I've recently realised that my laurel post written so long ago is still producing effects a little bit everywhere and catching people's attention, so I decided to come up with something new. Investigating for my friends the readers of this blog.
Basically you just pop here, read an article I've wrote, and if you feel like you'd like to know more about it or you're curious about something to which the article is related, just leave me your questions. I promise to fuss and browse, and search and investigate and ask other people and read crazy loads of material to satisfy your curiosity.
To start with let's take a look at a question left by The Outcasts on the berries of the California Bay Tree:
"Do you know if the berries of the California Bay Tree are toxic? We just got a new puppy and he seems to like eating them. I've been reading conflicting reports. USDA material said that birds and small mammals eat them, but on other websites it says they're toxic."
First of all, thank you so very much for your question and time invested in reading my blog. I honestly appreciate it. Now on the subject of interest. This is what I could quickly find with the time I had available; take a look at the following:
"The Nuts of this tree are edible when roasted and have long been consumed on a regular basis by California Tribal groups as a condiment, digestive aid and stimulant. In consideration of its stimulating properties, it is best not to eat too many at once until you are familiar or you're bound to go nutty for a while. (Maybe that's what's up with those high strung nutty squirrels!) We would describe the buzz as edgier than caffeine, but shorter lived. At least some animals (like squirrels) eat the nuts and/or its fleshy coating. We recently saw a murder of crows snatching nuts in mid flight from an enormous nut-laden solitary tree. Alas, due to a well posted no trespassing fence line, we were unable to go investigate as to whether this party was in honor of the nuts or the husks. Judging from the crazed and erratic nature of this spectacle, it was probably the nuts, unless the flesh also contains a stimulant. Then again, crows are a little wacky anyway."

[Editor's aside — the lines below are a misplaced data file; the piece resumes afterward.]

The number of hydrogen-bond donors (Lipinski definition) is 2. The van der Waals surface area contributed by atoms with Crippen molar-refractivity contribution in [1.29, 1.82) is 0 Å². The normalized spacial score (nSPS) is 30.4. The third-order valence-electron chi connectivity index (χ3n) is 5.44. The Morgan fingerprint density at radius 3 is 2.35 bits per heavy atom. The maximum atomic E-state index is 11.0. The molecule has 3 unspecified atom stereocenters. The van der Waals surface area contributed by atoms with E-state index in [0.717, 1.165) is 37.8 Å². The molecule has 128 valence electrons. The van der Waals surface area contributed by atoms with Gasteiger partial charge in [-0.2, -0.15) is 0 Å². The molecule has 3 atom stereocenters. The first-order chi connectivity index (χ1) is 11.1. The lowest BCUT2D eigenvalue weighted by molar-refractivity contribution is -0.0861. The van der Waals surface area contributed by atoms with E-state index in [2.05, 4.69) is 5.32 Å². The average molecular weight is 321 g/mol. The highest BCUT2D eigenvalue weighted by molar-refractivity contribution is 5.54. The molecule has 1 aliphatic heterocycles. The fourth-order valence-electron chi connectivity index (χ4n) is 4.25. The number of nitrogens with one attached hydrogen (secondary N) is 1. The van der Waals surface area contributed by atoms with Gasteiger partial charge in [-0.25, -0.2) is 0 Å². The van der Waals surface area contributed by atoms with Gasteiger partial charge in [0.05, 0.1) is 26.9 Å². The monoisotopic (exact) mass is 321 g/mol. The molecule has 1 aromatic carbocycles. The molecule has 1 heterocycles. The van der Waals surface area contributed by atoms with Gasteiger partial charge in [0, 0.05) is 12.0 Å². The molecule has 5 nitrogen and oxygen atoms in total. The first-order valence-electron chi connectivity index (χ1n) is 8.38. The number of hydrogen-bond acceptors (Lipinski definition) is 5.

"Both the flesh and the inner kernel of the olive-like fruit were used as food. The fruits were sun dried until the fleshy outer part had split and loosened from the pit." 
I believe your puppy is just fine if he agrees to consume a reasonable amount of these berries. Obviously, if considering that the berries you mention do actually come from the Umbellularia californica.
 The California Bay Laurel, Paleotechnics, [http://www.paleotechnics.com/Articles/Bayarticle.html], last visited on the 16th of July 2013, last updated in 2005.
 United States Department of Agriculture Natural Resources Conservation Service, California Laurel, [http://plants.usda.gov/plantguide/pdf/cs_umca.pdf], last visited on the 16th of July 2013, last update unknown.
Image taken from Plant Lust, Umbellularia californica, [http://plantlust.com/plants/umbellularia-californica/], last visited on the 16th of July 2013, last update unknown.